There’s something peaceful about lighting a candle on a snowy winter day. Without the proper precautions though, a beautiful decoration could become the source of a house fire. Each year, around 8,200 homes are damaged by fires that were ignited by candles. The top three days for these incidents include New Year’s Day, Christmas, and New Year’s Eve.
Follow these guidelines from the National Candle Association to enjoy your candles safely this holiday season.
Before Lighting a Candle
- Trim the candle wick to one-quarter inch. While wick trimmers are available, scissors or nail clippers are also well-suited for the task.
- Remove wick trimmings, matches, and other debris from the surface of the candle before lighting.
- Place the candle in a holder if it didn’t already come in a jar. Select one that is designed for this use to ensure that it’s sturdy, heat-resistant, and large enough to contain drips of melted wax.
- Set the candleholder on a stable, heat-resistant surface where children and pets can’t reach it.
- Use a long match or utility lighter to light the candle.
- Opt for a flashlight or battery-powered lantern instead of candles during a power outage.
While a Candle Burns
- Never move a candle while it’s burning or shortly after blowing it out when the wax is still liquified.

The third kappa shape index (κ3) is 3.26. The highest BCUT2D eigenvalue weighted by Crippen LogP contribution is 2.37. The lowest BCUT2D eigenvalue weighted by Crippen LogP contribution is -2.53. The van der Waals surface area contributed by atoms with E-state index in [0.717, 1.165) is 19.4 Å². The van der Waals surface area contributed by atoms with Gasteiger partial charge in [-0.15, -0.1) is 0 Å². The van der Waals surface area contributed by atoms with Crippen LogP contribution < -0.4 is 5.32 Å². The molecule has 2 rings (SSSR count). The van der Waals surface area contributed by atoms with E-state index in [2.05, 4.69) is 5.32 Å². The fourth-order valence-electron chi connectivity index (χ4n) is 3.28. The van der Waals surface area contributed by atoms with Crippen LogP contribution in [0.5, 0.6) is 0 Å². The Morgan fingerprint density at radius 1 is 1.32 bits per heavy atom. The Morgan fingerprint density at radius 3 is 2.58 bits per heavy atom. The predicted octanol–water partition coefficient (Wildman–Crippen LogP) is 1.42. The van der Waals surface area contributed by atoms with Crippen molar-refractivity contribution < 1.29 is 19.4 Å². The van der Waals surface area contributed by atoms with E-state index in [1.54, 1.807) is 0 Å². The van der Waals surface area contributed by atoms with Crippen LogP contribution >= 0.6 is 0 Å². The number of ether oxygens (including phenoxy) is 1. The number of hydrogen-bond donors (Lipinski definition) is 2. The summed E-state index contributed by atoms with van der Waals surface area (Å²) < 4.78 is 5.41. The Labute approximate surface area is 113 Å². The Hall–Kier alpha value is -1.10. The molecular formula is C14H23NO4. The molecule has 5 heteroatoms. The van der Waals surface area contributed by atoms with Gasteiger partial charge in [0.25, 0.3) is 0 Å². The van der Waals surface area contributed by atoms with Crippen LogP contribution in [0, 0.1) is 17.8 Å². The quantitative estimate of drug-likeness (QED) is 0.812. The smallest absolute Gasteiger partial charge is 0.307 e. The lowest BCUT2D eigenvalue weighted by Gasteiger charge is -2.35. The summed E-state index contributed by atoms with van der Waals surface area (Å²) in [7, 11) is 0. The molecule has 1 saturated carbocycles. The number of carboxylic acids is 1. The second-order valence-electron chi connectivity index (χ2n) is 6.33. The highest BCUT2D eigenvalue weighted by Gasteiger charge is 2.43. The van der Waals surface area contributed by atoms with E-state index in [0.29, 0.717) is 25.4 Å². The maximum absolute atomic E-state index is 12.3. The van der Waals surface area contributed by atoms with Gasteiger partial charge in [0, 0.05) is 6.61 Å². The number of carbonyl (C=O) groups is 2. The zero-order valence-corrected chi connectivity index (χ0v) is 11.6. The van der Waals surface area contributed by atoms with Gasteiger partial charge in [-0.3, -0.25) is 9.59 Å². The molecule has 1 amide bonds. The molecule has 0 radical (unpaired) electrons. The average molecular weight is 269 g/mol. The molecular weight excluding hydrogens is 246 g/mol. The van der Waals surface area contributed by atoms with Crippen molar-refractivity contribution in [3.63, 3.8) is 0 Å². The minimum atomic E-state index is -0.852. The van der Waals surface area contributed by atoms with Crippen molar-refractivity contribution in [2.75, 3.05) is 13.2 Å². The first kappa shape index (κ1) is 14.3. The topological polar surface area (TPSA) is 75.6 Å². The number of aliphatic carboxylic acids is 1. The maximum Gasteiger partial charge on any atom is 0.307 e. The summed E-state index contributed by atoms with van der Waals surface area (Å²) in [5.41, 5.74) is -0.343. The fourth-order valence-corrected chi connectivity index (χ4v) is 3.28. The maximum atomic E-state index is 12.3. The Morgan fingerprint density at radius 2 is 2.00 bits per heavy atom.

- Set lit candles at least three inches away from each other. This helps prevent the heat of one from melting another.
- Keep loose clothing, long hair, drapes, furniture, paper, and other flammable items away from the candle flame.
- Never leave a burning candle unattended. If you leave or go to sleep, blow it out first.
- Avoid setting the candle in a place with too much airflow. Drafts or vents could cause the flame to flicker and grow, resulting in rapid burning, sooting, and excessive dripping.
- Extinguish the candle if its flame rises too high or flickers repeatedly. Let the candle cool, trim the wick, and eliminate unwanted drafts before relighting.
- Follow the manufacturer’s recommendations on burn time. In general, candles shouldn’t burn longer than four hours. Let the wax cool for at least two hours before relighting.
When Extinguishing a Candle
- Use a candle snuffer to prevent hot wax from splattering.
- Never use water to douse a candle.
- Don’t burn the candle all the way down. Blow it out when there are two inches of wax left, or one-half inch if the candle is in a container.
- Make sure the candle is extinguished completely, and the wick is no longer glowing, before you leave the room.
- If there’s debris in the melted wax, fish it out with a plastic tool before the candle cools for a clean burn next time.
If your home is damaged in a fire this winter, please call DKI Services at 877-533-0210. Our fire damage restoration services will help you recover quickly so you can enjoy the rest of the holiday season.